I began processing my own large format film because I wanted to shoot more, and home processing drastically reduced my costs. Although I had a lot of experience processing film when I was younger, I hadn’t developed film for 10 years when I returned to it. Overall I found that large format film processing is a little bit more difficult than roll formats, but still pretty easy as long as you are organised and methodical. That’s not to say I didn’t my fair share of problems to begin with! There is not too much specialist info on processing sheets in tanks, and what there is can sometimes be contradictory. In the end I had to do my own testing and experimenting to come up with a method I was truly happy with. I wasted quite a bit of film along the way so let’s hope you don’t have to.
These are my Top Tips for Film Processing
Split your film holders into different batches.
One of the great advantages of large format is that you can develop each sheet seperately. If you work as I do and shoot each holder as a pair of near identical images, you can make sure that each image goes into a separate development batch. This is a great insurance against film processing problems. It can also give you the chance to push or pull the second sheet of film if the first one wasn’t exposed correctly.
Loading film into the tank.
I use a Combiplan tank for developing. It’s easy to load, takes up to six sheets of film and uses a litre of developer. One thing I have found is that it is very useful to make sure the the film emulsion is facing away from the filling point of the tank. In some rare circumstances I have found that developer can splash on onto the film as you fill the tank. This creates little points of uneven development. Once loaded I always check the gaps between sheets with my fingers. I also pull very gently on them to check they are securely loaded.
If you use a tank with a relatively slow fill time you might find that developer dilutions that only need a short film processing time will give you uneven development. I have decided to go for using one shot dilutions that take about 10 minutes and have had no problems. It is also easier to be more consistent with longer development times.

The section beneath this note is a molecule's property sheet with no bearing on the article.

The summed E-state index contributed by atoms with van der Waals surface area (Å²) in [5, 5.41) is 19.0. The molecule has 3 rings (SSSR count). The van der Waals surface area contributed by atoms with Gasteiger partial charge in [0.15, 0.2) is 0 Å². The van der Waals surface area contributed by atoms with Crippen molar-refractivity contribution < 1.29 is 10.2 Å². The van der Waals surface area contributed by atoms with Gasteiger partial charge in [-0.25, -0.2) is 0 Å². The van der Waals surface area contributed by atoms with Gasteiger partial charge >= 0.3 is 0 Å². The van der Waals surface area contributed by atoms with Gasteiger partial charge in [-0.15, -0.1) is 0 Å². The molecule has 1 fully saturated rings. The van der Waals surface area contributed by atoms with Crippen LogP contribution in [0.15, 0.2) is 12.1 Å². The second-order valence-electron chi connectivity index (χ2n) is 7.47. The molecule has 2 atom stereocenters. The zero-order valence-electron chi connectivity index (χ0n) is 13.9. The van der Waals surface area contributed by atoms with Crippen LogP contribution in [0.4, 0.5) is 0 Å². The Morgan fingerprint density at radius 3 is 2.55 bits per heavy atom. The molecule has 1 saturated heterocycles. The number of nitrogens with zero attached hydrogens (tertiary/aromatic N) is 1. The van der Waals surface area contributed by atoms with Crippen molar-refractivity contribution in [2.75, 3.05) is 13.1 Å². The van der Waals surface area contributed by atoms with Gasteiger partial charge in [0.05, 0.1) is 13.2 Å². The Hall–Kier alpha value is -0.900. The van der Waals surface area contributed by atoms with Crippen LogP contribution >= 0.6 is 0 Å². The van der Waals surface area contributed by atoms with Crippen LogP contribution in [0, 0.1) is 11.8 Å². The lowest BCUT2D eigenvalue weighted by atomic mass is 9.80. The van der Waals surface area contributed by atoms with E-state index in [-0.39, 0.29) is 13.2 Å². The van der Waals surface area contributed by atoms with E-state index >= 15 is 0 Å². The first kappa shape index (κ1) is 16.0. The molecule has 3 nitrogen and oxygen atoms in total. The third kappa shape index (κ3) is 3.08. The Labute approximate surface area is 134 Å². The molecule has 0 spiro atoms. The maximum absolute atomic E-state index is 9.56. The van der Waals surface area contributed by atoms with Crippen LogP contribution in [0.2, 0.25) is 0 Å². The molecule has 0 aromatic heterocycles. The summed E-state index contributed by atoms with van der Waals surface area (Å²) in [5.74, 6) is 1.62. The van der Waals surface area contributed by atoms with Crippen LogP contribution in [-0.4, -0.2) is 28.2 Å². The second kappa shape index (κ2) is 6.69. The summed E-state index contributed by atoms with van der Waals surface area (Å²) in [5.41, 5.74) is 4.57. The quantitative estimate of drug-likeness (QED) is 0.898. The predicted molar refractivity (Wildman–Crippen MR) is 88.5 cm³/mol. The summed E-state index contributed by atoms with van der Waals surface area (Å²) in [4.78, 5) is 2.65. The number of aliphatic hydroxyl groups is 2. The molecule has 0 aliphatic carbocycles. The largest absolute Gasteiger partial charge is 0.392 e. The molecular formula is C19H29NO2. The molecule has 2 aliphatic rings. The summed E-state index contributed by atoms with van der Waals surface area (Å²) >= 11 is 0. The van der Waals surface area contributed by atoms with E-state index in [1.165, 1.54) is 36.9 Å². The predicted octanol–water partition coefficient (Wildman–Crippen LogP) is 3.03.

Agitation is the part of film processing which I found the hardest to get absolutely right. It’s much harder to get an even negative with 4×5 film. Most of the advice online seemed to recommend quite vigourous agitation, especially when using trays. At first I followed this advice but it did not give me the results I was looking for. My first few negatives seemed fine. However, when I did some studio shots with a plain background the uneveness was obvious. As I tested I found that surge marks were a greater risk than too little agitation. Initially I had thought too little agitation was the issue and ended up adding inversions and making things worse. Uneven development would appear around the clips that hold the film in the film carrier. If you are looking for a daylight developing tank I would be very cautious of any with a holder that blocks the even flow of developer across the negative.
I settled on a method where I performed one agitation in three seconds and then and did three of those agitations per minute. It is important to agitate gently as being too vigorous could dislodge the negatives. I found this way to be more repeatable than manufacturers advice. It’s easy to to add or subtract agitations if you want to see if it changes in contrast.
Prepare your wash water the night before.
If you live in a cooler climate like me, you’ll find that your tap water can drop to 10 degrees celsius in the winter. Washing a negative in water that is too cold runs the risk of cracking the emulsion (reticulation). I like to prepare two 5 litre containers of tap water the night before I do some developing and let the come up to the correct temperature. I then use this water to to mix up solutions and for washing. It saves a lot of time trying to bring things up to temperature.
I use the Ilford Photo archival washing method for my films. It uses very little water and is quick and easy.
- After fixing, fill the spiral tank with water at the same temperature, +/- 5ºC (9ºF), as the processing solutions. Invert the tank 5 times.
- Drain the water away and refill. Invert the tank 10 times.
- Once more, drain the water. Invert the tank twenty times and drain the water away.
- I then soak my film briefly in rinse aid before leaving it to dry.
This method also means you can avoid very cold running tap water in the winter as it only uses 4 litres of water.